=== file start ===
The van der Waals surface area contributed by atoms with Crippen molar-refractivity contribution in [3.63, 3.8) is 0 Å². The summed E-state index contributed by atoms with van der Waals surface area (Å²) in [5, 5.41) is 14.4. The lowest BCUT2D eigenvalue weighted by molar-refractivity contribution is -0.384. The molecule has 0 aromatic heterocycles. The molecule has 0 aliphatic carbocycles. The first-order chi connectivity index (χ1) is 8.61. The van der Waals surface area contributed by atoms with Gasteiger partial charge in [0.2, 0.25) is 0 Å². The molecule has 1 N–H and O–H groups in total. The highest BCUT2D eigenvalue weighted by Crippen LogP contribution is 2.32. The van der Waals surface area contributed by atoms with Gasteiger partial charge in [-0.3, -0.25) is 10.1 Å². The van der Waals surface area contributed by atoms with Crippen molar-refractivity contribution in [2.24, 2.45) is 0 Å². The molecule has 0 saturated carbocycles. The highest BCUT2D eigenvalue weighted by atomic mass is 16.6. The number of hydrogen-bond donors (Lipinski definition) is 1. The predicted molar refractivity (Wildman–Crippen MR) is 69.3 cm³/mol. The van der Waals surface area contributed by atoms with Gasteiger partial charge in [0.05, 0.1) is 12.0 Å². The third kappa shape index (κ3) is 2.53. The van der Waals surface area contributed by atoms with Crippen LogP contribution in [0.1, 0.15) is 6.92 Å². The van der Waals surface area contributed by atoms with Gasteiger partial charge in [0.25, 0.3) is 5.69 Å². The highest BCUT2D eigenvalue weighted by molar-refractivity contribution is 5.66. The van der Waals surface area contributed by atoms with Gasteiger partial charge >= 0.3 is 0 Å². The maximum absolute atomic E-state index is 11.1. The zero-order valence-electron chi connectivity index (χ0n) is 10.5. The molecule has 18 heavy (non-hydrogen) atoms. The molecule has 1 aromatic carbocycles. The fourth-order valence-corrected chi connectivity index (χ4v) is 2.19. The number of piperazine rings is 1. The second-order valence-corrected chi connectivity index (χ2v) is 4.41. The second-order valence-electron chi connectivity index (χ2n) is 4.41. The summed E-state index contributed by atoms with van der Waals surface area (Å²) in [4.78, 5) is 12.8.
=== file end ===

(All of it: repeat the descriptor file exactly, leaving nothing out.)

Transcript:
The van der Waals surface area contributed by atoms with Crippen molar-refractivity contribution in [3.63, 3.8) is 0 Å². The summed E-state index contributed by atoms with van der Waals surface area (Å²) in [5, 5.41) is 14.4. The lowest BCUT2D eigenvalue weighted by molar-refractivity contribution is -0.384. The molecule has 0 aromatic heterocycles. The molecule has 0 aliphatic carbocycles. The first-order chi connectivity index (χ1) is 8.61. The van der Waals surface area contributed by atoms with Gasteiger partial charge in [0.2, 0.25) is 0 Å². The molecule has 1 N–H and O–H groups in total. The highest BCUT2D eigenvalue weighted by Crippen LogP contribution is 2.32. The van der Waals surface area contributed by atoms with Gasteiger partial charge in [-0.3, -0.25) is 10.1 Å². The van der Waals surface area contributed by atoms with Crippen molar-refractivity contribution in [2.24, 2.45) is 0 Å². The molecule has 0 saturated carbocycles. The highest BCUT2D eigenvalue weighted by atomic mass is 16.6. The number of hydrogen-bond donors (Lipinski definition) is 1. The predicted molar refractivity (Wildman–Crippen MR) is 69.3 cm³/mol. The van der Waals surface area contributed by atoms with Gasteiger partial charge in [0.05, 0.1) is 12.0 Å². The third kappa shape index (κ3) is 2.53. The van der Waals surface area contributed by atoms with Crippen LogP contribution in [0.1, 0.15) is 6.92 Å². The van der Waals surface area contributed by atoms with Gasteiger partial charge in [0.25, 0.3) is 5.69 Å². The highest BCUT2D eigenvalue weighted by molar-refractivity contribution is 5.66. The van der Waals surface area contributed by atoms with Gasteiger partial charge >= 0.3 is 0 Å². The maximum absolute atomic E-state index is 11.1. The zero-order valence-electron chi connectivity index (χ0n) is 10.5. The molecule has 18 heavy (non-hydrogen) atoms. The molecule has 1 aromatic carbocycles. The fourth-order valence-corrected chi connectivity index (χ4v) is 2.19. The number of piperazine rings is 1. The second-order valence-corrected chi connectivity index (χ2v) is 4.41. The second-order valence-electron chi connectivity index (χ2n) is 4.41. The summed E-state index contributed by atoms with van der Waals surface area (Å²) in [4.78, 5) is 12.8.